INDIAN SHORES — A warehouse owned by the Suncoast Seabird Sanctuary is headed for the auction block, the latest casualty of the money woes that have long plagued the organization and its founder, Ralph Heath.
The property, at 12388 Starkey Road in the unincorporated Largo area, will be sold Monday to satisfy a $773,398 judgment owed to Ronald J. Cooper. Cooper filed for foreclosure this year when Heath and the sanctuary failed to make payments on a mortgage held by Cooper.
"It's a real thing. The sale is going to take place," said David Platte, the St. Petersburg attorney for Heath.
Despite that, Platte said his client is "hopeful that he can still salvage this thing."
Rules covering foreclosures give debtors one last chance after the auction to come up with the money before the sale becomes final. In this case, Cooper has agreed to give Heath four months after the sale to repay the debt.
"We have some additional time," Platte said. Heath and others are "working feverishly," he said, to come up with the money to save the property.
If the sale becomes final, the result could be a loss of more than real estate, Platte said. Heath has been using the warehouse property to, among other things, house birds. Platte said he was unsure how many but thought it could be as high as 800 birds. If the land is lost, those birds will have to find new homes or be euthanized, Platte said.
"To my knowledge, the vast majority are seabirds," the lawyer said.
Heath could not be reached for comment. Neither Heath nor Platte responded to a request to tour the property.
Heath, 68, a zoologist, founded the sanctuary at 18328 Gulf Blvd. in Indian Shores in 1971. Heath boasted that it became the largest nonprofit wild bird sanctuary in the United States and one of the top avian rehabilitation centers in the world with emergency facilities, a surgical center, and indoor and outdoor rehabilitation areas. Up to 10,000 injured birds were admitted to the hospital each year for care, according to sanctuary literature.
But there was a darker side to the story.
Heath was accused in 1996 of overstating the effect of a cold winter on wild seabirds in a fundraising letter. Heath said the birds faced the "possibility of a famine," but wildlife experts disagreed, saying the seabird population was stable.
In 1997, questions arose over sanctuary expenditures for a gulf-front home and a yacht. Heath said the house, which cost $300,000, was an investment. The yacht, Whisker, was bought in 1988 for $355,000. It was one of at least 14 vessels owned by the sanctuary. One was used to rescue birds; others had been donated and were for sale.
Whisker was supposed to bring in money from charter fees, but Heath also used the yacht to host parties for supporters and potential donors. He took the yacht to the Bahamas for up to a month at a time. Heath said the trips were to research the effects of plastic pollution on the ocean floor.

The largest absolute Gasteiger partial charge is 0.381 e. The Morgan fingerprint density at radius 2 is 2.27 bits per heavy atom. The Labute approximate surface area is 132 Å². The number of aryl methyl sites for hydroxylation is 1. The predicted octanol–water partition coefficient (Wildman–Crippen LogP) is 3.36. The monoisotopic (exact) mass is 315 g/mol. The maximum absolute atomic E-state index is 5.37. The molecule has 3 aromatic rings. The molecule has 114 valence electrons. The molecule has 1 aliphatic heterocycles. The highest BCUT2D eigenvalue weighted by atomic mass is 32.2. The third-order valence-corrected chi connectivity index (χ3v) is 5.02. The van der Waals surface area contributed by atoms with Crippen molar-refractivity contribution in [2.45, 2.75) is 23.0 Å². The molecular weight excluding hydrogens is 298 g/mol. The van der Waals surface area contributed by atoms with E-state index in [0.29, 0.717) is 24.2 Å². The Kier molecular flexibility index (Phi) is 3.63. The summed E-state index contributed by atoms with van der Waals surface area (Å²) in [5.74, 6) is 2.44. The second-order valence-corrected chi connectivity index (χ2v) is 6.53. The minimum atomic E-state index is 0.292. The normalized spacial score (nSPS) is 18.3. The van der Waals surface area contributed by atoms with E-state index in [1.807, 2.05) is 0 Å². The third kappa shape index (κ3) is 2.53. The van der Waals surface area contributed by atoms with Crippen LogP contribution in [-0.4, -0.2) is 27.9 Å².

In 2007, the sanctuary was forced to close for two days after it failed to pay workers compensation insurance. Three years later, the sanctuary hit rough financial times caused in part by the recession and escalating costs. There was talk of drastically cutting back services.
In 2011, Heath sold the sanctuary property on Gulf Boulevard to Seaside Land Investments LLC, owned by two of his sons. That apparently left the Starkey Road warehouse as the only Pinellas real estate still owned by the sanctuary.
The next year, the IRS filed three liens totaling about $187,726 against the sanctuary for unpaid employment taxes. This year, the IRS filed another lien for about $2,034. The Florida Department of Revenue filed a lien of about $7,684 for unpaid re-employment taxes.
And Cooper foreclosed on the Starkey Road warehouse property. The sanctuary bought the 2.23 acres for $550,000 in 1997, according to records from the Pinellas County property appraiser. The land has an assessed value of about $941,013. Records from the Pinellas County tax collector show total property taxes due of about $5,249 for the 2012 and 2013 tax years. Information on the foreclosure sale, which will be done online, can be found at pinellas.realforeclose.com.
Heath's recent woes are not all monetary. He was arrested last month and charged with workers' compensation fraud. Heath is accused of operating the sanctuary for seven months without workers' compensation insurance as required by state law. Part of that time, Heath was also allegedly operating in defiance of a stop-work order issued because of the lack of insurance coverage, according to a sworn affidavit filed by an investigator with the state Division of Insurance Fraud.
Heath has denied all charges.
Anne Lindberg can be reached at firstname.lastname@example.org or (727) 893-8450.